the French Revolution
 

The French Revoution
- a backdrop of blood

 


The Scarlet Pimpernel is one of literature's great romantic figures, playing out his heroic role against a backdrop of aristocratic finery and a brutal new reality as France struggles to come to terms with life immediately following the French Revolution.

The Pimpernel is not alone, however, in being impossibly romantic. The entire French Revolution has been romanticised to the max and its three central tenets - Liberté, Egalité and Fraternité - may have become a slogan for all that the French like to say is what makes France great, but history suggests that the French Revolution was essentially a failure.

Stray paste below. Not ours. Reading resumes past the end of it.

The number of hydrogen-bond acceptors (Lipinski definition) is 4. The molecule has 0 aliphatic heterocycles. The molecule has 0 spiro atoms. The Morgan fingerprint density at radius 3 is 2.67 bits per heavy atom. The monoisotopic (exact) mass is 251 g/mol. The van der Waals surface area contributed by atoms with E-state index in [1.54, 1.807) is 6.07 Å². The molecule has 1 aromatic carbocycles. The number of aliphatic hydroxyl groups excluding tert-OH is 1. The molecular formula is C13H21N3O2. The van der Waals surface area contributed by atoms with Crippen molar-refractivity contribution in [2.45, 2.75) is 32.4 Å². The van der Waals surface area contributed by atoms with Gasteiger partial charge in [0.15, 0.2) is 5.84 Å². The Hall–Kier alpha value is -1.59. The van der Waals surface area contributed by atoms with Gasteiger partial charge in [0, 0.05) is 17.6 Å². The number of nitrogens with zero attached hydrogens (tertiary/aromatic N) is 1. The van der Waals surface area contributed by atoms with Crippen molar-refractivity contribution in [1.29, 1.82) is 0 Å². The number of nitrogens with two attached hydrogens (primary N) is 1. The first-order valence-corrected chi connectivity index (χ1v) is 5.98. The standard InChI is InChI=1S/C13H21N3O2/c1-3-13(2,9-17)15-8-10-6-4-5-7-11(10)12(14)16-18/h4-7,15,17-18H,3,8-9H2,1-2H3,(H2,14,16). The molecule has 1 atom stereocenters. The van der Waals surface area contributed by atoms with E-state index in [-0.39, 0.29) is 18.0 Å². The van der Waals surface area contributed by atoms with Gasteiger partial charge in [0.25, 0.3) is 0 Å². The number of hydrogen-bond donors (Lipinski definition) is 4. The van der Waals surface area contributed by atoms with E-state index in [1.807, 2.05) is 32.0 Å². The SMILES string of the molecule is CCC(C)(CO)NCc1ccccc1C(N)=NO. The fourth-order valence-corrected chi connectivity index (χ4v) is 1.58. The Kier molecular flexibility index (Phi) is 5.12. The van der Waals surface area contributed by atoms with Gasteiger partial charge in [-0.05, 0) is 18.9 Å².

From the time that social unrest started to bubble over in 1789 until the ultimate rise to power of Napoleon Bonaparte in 1804, those three maxims were oft-heard, but the fact remains that the French Revolution ultimately succeeded only in displacing a distant monarchy, nobility and clergy with a bourgeous clique surrounding a self-ascribed Emperor.

However, the French Revolution did succeed in changing that country forever. After the fall of Napoleon, it was clear that France would never again return to being ruled by an unworkable alliance of The Nobility (the First Estate), the Clergy (The Second Estate) and the Commons (the Third Estate).

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